Governor Mark Warner
Wake Forest University
May 15, 2006
President Hatch, Mr. Orr, members of the Board of Trustees, faculty, parents, friends, and graduates-thank you for that very kind and warm welcome. Now, President Hatch, you were very kind in that introduction. You did neglect to mention one thing in that introduction though: after four years of hard work, I’m currently unemployed. Sound familiar?
I’m very honored to be with you today at this historic commencement. It was 50 years ago, this year, that Wake Forest moved to Winston-Salem. Now, being from a state with two ACC teams, I can really appreciate the desire to move as far away as possible from UNC and Duke.
My understanding is that this commencement is the first one ever presided over by President Hatch. Now, I heard a thing or two about his inaugural ball last October, and let me say, so far this commencement, in my mind, has been a little more formal than I expected. President Hatch, I expected you to ride me in on the back of the Deacon’s motorcycle.
But, the real history being made today is not the history of this institution, but in the lives of you, the graduates of the Class of 2006. You took the exams, wrote the papers, spent the late nights in the library. And now, Class of 2006, you made it! For that, you should be very proud.
Now, in preparing for today’s speech, I thought back to my own graduation from George Washington University in 1977. I tried as hard as I could to remember what the commencement speaker had said. I racked my brain. I had my staff go back and check it out. Then, it dawned on me: I was the commencement speaker back in 1977 at my graduation. Yes, the speech was that memorable. With that in mind, I will try to follow Winston Churchill’s sage advice: “Be clear. Be concise. Be seated.”
But, there are a couple things I want to share with you. The diplomas that you will receive today are by all statistical measures tickets to a better life. I know; I’m the only member of my family to ever graduate from college, and I’ve been able to do things and go places that my parents only dreamed of.
But, there is a price for this ticket-and I don’t mean the interest on your student loans. The price of this unparalleled opportunity is the responsibilities that will come with a world-class education.
First, there is an obligation to yourself: don’t be afraid to fail. Now, parents, don’t have a heart attack. I know that sounds strange-particularly at a time in a society that glorifies success at all costs. But, for me, the most important lessons I learned in my life came from failures. So, I hope, graduates, you will be brave, be daring and be courageous.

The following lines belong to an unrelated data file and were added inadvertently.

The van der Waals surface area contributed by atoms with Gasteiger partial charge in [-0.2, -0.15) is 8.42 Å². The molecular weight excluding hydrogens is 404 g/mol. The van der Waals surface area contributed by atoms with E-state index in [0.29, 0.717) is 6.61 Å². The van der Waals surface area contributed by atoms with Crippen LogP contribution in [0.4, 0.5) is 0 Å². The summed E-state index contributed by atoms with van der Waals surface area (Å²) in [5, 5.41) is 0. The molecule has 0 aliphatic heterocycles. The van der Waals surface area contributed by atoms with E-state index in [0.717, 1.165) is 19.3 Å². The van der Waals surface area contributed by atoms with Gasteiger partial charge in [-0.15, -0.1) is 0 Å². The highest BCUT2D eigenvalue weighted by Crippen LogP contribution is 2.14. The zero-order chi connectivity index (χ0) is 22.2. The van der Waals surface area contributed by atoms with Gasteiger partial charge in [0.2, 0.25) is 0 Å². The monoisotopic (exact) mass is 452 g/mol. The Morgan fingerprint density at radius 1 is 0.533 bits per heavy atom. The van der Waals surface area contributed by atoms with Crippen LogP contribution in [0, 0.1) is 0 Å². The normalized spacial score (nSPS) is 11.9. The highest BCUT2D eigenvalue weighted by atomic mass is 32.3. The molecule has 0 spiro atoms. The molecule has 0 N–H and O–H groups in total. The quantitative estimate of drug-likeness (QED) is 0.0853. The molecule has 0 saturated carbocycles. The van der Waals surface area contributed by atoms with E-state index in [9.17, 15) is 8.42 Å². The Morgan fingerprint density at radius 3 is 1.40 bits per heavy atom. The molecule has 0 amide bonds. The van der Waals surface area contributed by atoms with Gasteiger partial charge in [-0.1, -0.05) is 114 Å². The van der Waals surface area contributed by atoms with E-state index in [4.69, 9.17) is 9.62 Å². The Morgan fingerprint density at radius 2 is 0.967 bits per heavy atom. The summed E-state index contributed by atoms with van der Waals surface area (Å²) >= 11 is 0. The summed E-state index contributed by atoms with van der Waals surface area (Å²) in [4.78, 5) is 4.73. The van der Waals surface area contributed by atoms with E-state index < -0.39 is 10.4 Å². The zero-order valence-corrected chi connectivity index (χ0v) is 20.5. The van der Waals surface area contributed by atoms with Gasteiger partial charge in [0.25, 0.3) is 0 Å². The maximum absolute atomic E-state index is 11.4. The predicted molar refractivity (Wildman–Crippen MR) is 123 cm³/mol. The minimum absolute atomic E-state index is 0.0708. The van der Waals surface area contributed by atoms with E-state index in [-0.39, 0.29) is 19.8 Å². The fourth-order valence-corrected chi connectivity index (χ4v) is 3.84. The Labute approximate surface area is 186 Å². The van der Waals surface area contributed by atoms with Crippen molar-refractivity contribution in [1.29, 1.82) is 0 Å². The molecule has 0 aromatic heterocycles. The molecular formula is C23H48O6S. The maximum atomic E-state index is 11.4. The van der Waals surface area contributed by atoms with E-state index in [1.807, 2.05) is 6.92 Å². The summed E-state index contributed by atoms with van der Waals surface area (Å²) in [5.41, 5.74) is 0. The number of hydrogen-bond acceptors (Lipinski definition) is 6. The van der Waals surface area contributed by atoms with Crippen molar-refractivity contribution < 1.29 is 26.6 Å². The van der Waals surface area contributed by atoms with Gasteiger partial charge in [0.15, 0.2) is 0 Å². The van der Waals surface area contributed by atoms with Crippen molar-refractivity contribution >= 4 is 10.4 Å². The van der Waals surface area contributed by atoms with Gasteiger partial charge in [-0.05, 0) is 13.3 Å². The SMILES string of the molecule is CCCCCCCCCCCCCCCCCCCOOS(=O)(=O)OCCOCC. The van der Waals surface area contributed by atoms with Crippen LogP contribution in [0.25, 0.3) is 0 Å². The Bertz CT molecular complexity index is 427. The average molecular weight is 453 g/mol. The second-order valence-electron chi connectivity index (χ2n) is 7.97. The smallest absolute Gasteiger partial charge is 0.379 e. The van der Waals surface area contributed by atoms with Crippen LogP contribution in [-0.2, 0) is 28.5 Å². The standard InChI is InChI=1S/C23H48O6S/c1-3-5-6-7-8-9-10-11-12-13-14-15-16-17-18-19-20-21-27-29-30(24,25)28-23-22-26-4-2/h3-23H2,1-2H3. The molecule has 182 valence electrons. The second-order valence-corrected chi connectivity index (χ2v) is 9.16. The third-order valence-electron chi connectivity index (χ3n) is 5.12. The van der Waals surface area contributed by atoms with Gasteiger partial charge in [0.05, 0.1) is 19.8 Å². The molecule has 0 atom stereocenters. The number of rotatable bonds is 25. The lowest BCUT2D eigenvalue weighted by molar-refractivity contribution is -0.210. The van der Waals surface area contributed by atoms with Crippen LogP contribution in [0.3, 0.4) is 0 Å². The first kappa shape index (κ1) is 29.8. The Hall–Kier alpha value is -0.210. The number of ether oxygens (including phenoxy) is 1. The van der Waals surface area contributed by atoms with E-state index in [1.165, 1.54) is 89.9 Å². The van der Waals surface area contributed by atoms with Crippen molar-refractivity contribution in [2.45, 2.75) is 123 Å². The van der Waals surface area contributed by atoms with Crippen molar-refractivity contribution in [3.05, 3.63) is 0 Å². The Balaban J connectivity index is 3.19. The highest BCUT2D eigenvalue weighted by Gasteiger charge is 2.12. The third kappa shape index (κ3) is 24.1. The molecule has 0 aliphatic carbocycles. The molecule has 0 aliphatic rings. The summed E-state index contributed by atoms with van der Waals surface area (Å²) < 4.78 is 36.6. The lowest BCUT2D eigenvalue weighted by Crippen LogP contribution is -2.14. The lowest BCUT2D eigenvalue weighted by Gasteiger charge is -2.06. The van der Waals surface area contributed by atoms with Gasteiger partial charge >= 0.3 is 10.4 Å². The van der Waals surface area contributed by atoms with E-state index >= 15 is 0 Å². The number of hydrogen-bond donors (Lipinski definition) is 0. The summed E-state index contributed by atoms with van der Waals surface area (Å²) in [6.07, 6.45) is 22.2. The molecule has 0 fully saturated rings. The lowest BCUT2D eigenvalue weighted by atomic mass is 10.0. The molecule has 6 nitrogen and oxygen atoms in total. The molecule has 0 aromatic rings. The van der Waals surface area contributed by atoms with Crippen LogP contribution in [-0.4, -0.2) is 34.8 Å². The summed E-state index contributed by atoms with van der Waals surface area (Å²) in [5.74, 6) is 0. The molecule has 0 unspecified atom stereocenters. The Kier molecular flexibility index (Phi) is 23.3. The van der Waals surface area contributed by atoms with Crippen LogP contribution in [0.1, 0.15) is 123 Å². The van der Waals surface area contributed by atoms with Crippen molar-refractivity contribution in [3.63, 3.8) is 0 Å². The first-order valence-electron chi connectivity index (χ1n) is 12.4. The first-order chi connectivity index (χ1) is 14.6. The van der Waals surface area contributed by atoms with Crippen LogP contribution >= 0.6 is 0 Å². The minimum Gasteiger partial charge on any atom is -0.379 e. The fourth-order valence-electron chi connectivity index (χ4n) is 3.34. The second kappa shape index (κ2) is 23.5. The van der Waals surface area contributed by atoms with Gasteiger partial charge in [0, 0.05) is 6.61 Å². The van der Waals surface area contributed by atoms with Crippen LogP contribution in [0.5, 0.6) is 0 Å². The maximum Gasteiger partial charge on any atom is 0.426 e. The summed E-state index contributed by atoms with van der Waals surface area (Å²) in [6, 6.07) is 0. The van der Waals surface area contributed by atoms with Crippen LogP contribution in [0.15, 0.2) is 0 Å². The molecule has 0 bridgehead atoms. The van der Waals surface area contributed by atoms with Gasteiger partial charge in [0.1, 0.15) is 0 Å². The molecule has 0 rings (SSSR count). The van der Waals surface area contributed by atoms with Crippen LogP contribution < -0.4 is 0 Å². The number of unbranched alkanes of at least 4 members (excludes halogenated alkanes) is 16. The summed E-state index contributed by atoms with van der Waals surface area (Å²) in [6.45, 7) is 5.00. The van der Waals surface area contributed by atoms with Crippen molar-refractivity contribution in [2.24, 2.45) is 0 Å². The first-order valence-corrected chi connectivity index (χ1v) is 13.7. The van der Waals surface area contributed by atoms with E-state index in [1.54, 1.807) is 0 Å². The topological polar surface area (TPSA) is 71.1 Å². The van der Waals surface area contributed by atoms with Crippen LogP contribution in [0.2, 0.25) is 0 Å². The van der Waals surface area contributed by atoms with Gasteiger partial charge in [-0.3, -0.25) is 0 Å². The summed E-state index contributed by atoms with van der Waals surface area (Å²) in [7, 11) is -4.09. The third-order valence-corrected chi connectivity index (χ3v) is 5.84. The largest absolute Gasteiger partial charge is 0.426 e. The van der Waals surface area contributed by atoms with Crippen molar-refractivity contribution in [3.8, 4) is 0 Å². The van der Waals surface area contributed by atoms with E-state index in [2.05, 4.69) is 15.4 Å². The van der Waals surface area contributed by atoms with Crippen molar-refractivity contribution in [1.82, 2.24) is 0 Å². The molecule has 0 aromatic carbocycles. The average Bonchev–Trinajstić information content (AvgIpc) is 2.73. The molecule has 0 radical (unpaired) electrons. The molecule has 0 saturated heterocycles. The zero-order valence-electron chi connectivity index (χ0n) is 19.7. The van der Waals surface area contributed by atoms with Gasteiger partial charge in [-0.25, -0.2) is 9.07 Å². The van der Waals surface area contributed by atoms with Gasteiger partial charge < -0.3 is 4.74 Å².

This is the spirit which makes America unique. Our insatiable desire to push the boundaries of what we know and what we can do is what propels our science, our scholarship and our economy.
I know; it can be scary. I’ll often remember … after college, I went to law school and a year or so after law school, I decided I would become an entrepreneur. So, I took my life savings — $5,000 — invested in a little energy start-up company. I went to work for that company and, in six weeks, in six weeks I helped that company go totally broke.
I then went into real estate. It took me six months to fail at that. So, at the ripe old age of 26 — student loans coming due — was living out of my car — sleeping on the couches of my law school classmates. This was back in 1982. A new friend told me about a new industry starting up called cellular telephones. I’ll always remember my law school classmates saying to me, “Warner, you’re so crazy. Go get a real job. Nobody’s ever going to want a car phone!” They’re still practicing law. So, I fell into that industry and ended up co-founding Nextel.
The same approach I took in politics. President Hatch was kind enough to mention about my tenure as governor. It was not my first try at elective office. Back in 1996, I ran for the United States Senate in Virginia against John Warner. My name being Mark Warner — that managed to confuse the heck out of everybody in the state. The best thing that came out of that campaign, and this was kind of the level of our political strategy, we had a bumper strip that simply said on it: “MarkNotJohn.”
Now, honest to God, in Danville, Virginia-right up the road a little bit-one day someone saw me as I was campaigning hard, saw that bumper strip and said, “Excuse me, sir. Is that a biblical reference?” Well, there was no divine intervention, and I got the silver medal. But, I learned again from that failure, and it helped me dramatically when I ran for governor a few years later.
Being able to fail, pick yourself up, wipe off the dust, and get back into the game is what is uniquely special about our country. Never forget that we need to take risks, and yes, if you take those risks, occasionally you’ll fail, but it can and should lead to greater success.